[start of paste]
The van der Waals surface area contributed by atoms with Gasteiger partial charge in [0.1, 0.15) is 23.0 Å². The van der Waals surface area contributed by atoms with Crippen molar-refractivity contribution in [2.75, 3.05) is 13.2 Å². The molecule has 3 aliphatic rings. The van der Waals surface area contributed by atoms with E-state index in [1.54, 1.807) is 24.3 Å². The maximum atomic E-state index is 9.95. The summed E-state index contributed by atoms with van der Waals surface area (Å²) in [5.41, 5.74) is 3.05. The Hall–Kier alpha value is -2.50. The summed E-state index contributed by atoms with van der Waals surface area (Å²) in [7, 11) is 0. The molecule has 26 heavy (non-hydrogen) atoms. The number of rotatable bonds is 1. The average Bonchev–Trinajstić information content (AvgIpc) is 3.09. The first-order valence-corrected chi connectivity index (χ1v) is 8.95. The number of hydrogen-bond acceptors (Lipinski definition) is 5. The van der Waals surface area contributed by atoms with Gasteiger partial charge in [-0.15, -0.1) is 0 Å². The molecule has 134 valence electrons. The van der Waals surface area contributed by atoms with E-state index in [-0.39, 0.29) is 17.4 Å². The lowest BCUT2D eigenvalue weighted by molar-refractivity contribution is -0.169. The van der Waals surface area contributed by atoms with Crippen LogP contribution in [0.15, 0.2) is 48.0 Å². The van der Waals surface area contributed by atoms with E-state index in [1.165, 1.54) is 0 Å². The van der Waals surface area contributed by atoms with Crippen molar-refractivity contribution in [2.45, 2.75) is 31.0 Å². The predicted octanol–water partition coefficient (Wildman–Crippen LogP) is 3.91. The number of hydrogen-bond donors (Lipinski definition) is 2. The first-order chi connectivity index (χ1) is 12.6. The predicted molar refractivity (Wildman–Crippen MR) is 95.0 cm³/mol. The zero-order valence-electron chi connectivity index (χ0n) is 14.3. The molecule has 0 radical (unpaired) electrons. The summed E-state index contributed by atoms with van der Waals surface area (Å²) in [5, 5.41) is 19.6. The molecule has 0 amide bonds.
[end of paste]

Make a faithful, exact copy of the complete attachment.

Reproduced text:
The van der Waals surface area contributed by atoms with Gasteiger partial charge in [0.1, 0.15) is 23.0 Å². The van der Waals surface area contributed by atoms with Crippen molar-refractivity contribution in [2.75, 3.05) is 13.2 Å². The molecule has 3 aliphatic rings. The van der Waals surface area contributed by atoms with E-state index in [1.54, 1.807) is 24.3 Å². The maximum atomic E-state index is 9.95. The summed E-state index contributed by atoms with van der Waals surface area (Å²) in [5.41, 5.74) is 3.05. The Hall–Kier alpha value is -2.50. The summed E-state index contributed by atoms with van der Waals surface area (Å²) in [7, 11) is 0. The molecule has 26 heavy (non-hydrogen) atoms. The number of rotatable bonds is 1. The average Bonchev–Trinajstić information content (AvgIpc) is 3.09. The first-order valence-corrected chi connectivity index (χ1v) is 8.95. The number of hydrogen-bond acceptors (Lipinski definition) is 5. The van der Waals surface area contributed by atoms with Gasteiger partial charge in [-0.15, -0.1) is 0 Å². The molecule has 134 valence electrons. The van der Waals surface area contributed by atoms with E-state index in [-0.39, 0.29) is 17.4 Å². The lowest BCUT2D eigenvalue weighted by molar-refractivity contribution is -0.169. The van der Waals surface area contributed by atoms with Crippen LogP contribution in [0.15, 0.2) is 48.0 Å². The van der Waals surface area contributed by atoms with E-state index in [1.165, 1.54) is 0 Å². The van der Waals surface area contributed by atoms with Crippen molar-refractivity contribution in [2.45, 2.75) is 31.0 Å². The predicted octanol–water partition coefficient (Wildman–Crippen LogP) is 3.91. The number of hydrogen-bond donors (Lipinski definition) is 2. The first-order chi connectivity index (χ1) is 12.6. The predicted molar refractivity (Wildman–Crippen MR) is 95.0 cm³/mol. The zero-order valence-electron chi connectivity index (χ0n) is 14.3. The molecule has 0 radical (unpaired) electrons. The summed E-state index contributed by atoms with van der Waals surface area (Å²) in [5, 5.41) is 19.6. The molecule has 0 amide bonds.